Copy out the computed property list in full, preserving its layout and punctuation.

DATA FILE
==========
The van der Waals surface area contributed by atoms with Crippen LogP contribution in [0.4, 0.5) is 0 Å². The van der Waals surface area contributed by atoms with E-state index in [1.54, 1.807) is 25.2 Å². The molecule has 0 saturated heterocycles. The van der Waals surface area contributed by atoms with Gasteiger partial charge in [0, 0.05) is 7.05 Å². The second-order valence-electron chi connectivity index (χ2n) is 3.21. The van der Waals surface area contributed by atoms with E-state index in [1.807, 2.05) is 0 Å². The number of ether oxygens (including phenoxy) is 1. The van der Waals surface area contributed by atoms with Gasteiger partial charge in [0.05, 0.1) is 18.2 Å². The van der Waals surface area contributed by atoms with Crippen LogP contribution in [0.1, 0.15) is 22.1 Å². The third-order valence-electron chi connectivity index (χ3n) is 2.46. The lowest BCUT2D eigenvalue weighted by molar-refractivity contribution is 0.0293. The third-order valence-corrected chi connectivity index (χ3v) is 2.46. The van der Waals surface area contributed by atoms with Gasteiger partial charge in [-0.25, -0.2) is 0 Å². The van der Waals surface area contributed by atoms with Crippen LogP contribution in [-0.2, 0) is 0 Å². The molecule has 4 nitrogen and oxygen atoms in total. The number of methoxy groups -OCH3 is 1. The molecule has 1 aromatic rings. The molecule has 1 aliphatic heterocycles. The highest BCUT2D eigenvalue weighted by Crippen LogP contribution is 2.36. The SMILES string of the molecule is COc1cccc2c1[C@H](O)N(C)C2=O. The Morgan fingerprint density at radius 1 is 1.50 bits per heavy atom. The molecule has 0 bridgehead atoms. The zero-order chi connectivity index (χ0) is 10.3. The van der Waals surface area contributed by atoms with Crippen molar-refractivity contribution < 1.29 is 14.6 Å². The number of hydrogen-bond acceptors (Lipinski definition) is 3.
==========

The van der Waals surface area contributed by atoms with Crippen LogP contribution in [0.4, 0.5) is 0 Å². The van der Waals surface area contributed by atoms with E-state index in [1.54, 1.807) is 25.2 Å². The molecule has 0 saturated heterocycles. The van der Waals surface area contributed by atoms with Gasteiger partial charge in [0, 0.05) is 7.05 Å². The second-order valence-electron chi connectivity index (χ2n) is 3.21. The van der Waals surface area contributed by atoms with E-state index in [1.807, 2.05) is 0 Å². The number of ether oxygens (including phenoxy) is 1. The van der Waals surface area contributed by atoms with Gasteiger partial charge in [0.05, 0.1) is 18.2 Å². The van der Waals surface area contributed by atoms with Crippen LogP contribution in [0.1, 0.15) is 22.1 Å². The third-order valence-electron chi connectivity index (χ3n) is 2.46. The lowest BCUT2D eigenvalue weighted by molar-refractivity contribution is 0.0293. The third-order valence-corrected chi connectivity index (χ3v) is 2.46. The van der Waals surface area contributed by atoms with Gasteiger partial charge in [-0.25, -0.2) is 0 Å². The van der Waals surface area contributed by atoms with Crippen LogP contribution in [-0.2, 0) is 0 Å². The molecule has 4 nitrogen and oxygen atoms in total. The number of methoxy groups -OCH3 is 1. The molecule has 1 aromatic rings. The molecule has 1 aliphatic heterocycles. The highest BCUT2D eigenvalue weighted by Crippen LogP contribution is 2.36. The SMILES string of the molecule is COc1cccc2c1[C@H](O)N(C)C2=O. The Morgan fingerprint density at radius 1 is 1.50 bits per heavy atom. The molecule has 0 bridgehead atoms. The zero-order chi connectivity index (χ0) is 10.3. The van der Waals surface area contributed by atoms with Crippen molar-refractivity contribution < 1.29 is 14.6 Å². The number of hydrogen-bond acceptors (Lipinski definition) is 3.